News and Press Releases

jefferson city attorney indicted for marriage fraud conspiracy

FOR IMMEDIATE RELEASE
April 30, 2013

JEFFERSON CITY, Mo. – Tammy Dickinson, United States Attorney for the Western District of Missouri, announced today that a Jefferson City, Mo., attorney has been indicted for his role in a conspiracy to commit marriage fraud in order to evade immigration laws.

James Douglas Barding, 60, of Jefferson City, was charged in a superseding indictment that was returned under seal by a federal grand jury in Jefferson City on April 24, 2013. The superseding indictment was unsealed and made public today in conjunction with Barding’s initial court appearance. Barding is a practicing attorney.

The superseding indictment adds Barding as a co-defendant with Oleksandr Nikolayevich Druzenko, also known as “Alex” or “Sasha,” 32, of Jefferson City, Patricia Anne Ewalt, 60, of El Paso, Texas, and Darya Chernova, 38, of Chandler, Ariz. Barding’s co-defendants were originally charged in an Oct. 3, 2012 federal indictment. The superseding indictment also includes additional charges against some of the defendants.

According to the indictment, Barding (a married U.S. citizen) was having an affair with Chernova, a Ukrainian national who entered the United States on a student visa and attended Lincoln University before earning a master’s degree from the University of Missouri-Columbia. Barding allegedly assisted Chernova to enlist a U.S. citizen to marry her so that she could remain in the United States.

Barding and Chernova were friends of Ewalt (a U.S. citizen) and Druzenko, a Ukrainian national who entered the United States on a student visa in August 2004 and attended college in Missouri and elsewhere. Druzenko is currently employed at the Missouri Office of Administration in Jefferson City.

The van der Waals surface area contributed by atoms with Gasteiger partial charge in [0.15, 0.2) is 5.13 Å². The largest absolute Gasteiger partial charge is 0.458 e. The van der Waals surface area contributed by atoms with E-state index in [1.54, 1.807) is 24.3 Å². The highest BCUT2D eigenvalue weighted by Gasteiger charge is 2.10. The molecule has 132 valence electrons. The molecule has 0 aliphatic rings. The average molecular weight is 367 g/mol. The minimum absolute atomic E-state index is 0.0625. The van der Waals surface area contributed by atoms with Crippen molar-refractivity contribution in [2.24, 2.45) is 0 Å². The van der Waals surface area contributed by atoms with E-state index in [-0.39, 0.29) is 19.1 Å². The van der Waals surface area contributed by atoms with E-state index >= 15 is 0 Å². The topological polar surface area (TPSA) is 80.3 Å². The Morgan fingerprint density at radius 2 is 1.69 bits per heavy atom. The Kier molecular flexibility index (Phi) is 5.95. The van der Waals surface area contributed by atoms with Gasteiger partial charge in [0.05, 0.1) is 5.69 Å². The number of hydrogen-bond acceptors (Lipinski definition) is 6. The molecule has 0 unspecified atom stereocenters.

Barding and Chernova allegedly assisted Druzenko in early 2007 to find a U.S. citizen to marry him so that he could remain in the United States and attempt to gain permanent resident status and potentially U.S. citizenship. They approached several persons, the indictment says, including one person with whom Druzenko procured a marriage license but who then declined to enter the sham marriage.

According to the indictment, Druzenko was introduced to Ewalt in March 2007. Druzenko and Ewalt were married on June 22, 2007, the indictment says, for the sole purpose of allowing Druzenko to remain in the United States. Under his student visa, Druzenko would have had to depart the United States within 60 days after graduation. Because of his marriage to Ewalt, Druzenko obtained lawful permanent resident status on Jan. 2, 2008.

Barding, Druzenko, Ewalt and Chernova are charged with participating in a conspiracy to defraud the United States, to commit marriage fraud, and to gain resident status and citizenship through false statements.

In addition to the conspiracy, Barding, Druzenko, Ewalt and Chernova are charged together in one count of marriage fraud. Druzenko and Ewalt are also charged together in three counts that are related to making false statements on immigration forms.

Barding, Druzenko and Chernova are also charged together in one count of attempting to unlawfully procure citizenship or naturalization. This charge is related to the unsuccessful attempt in early 2007.

Dickinson cautioned that the charges contained in this indictment are simply accusations, and not evidence of guilt. Evidence supporting the charges must be presented to a federal trial jury, whose duty is to determine guilt or innocence.

This case is being prosecuted by Assistant U.S. Attorney Anthony P. Gonzalez. It was investigated by U.S. Immigration and Customs Enforcement's (ICE) Homeland Security Investigations (HSI), the U.S. Citizenship and Immigration Services and the Jefferson City, Mo., Police Department.

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